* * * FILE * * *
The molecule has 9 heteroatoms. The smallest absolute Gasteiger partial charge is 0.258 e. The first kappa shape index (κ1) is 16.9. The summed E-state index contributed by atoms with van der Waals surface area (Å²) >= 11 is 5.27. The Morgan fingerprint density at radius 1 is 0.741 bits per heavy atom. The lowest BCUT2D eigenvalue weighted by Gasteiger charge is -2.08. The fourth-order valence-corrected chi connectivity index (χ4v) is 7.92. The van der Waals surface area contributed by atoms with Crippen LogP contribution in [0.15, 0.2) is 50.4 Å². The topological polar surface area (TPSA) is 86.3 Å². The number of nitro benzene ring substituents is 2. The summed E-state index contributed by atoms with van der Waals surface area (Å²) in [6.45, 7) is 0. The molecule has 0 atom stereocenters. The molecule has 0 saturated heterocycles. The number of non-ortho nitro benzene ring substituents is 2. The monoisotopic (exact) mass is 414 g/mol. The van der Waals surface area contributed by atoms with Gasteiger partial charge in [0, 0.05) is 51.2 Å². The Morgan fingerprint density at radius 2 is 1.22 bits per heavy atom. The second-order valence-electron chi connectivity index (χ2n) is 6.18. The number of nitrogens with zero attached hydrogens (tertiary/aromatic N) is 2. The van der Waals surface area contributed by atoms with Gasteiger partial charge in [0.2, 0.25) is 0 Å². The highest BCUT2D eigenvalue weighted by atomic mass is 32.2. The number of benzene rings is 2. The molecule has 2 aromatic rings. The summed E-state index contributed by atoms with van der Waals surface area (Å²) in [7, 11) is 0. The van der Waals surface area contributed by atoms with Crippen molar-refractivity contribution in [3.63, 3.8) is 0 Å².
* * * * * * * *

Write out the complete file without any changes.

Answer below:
The molecule has 9 heteroatoms. The smallest absolute Gasteiger partial charge is 0.258 e. The first kappa shape index (κ1) is 16.9. The summed E-state index contributed by atoms with van der Waals surface area (Å²) >= 11 is 5.27. The Morgan fingerprint density at radius 1 is 0.741 bits per heavy atom. The lowest BCUT2D eigenvalue weighted by Gasteiger charge is -2.08. The fourth-order valence-corrected chi connectivity index (χ4v) is 7.92. The van der Waals surface area contributed by atoms with Crippen LogP contribution in [0.15, 0.2) is 50.4 Å². The topological polar surface area (TPSA) is 86.3 Å². The number of nitro benzene ring substituents is 2. The summed E-state index contributed by atoms with van der Waals surface area (Å²) in [6.45, 7) is 0. The molecule has 0 atom stereocenters. The molecule has 0 saturated heterocycles. The number of non-ortho nitro benzene ring substituents is 2. The monoisotopic (exact) mass is 414 g/mol. The van der Waals surface area contributed by atoms with Gasteiger partial charge in [0, 0.05) is 51.2 Å². The Morgan fingerprint density at radius 2 is 1.22 bits per heavy atom. The second-order valence-electron chi connectivity index (χ2n) is 6.18. The number of nitrogens with zero attached hydrogens (tertiary/aromatic N) is 2. The van der Waals surface area contributed by atoms with Gasteiger partial charge in [0.2, 0.25) is 0 Å². The highest BCUT2D eigenvalue weighted by atomic mass is 32.2. The number of benzene rings is 2. The molecule has 2 aromatic rings. The summed E-state index contributed by atoms with van der Waals surface area (Å²) in [7, 11) is 0. The van der Waals surface area contributed by atoms with Crippen molar-refractivity contribution in [3.63, 3.8) is 0 Å².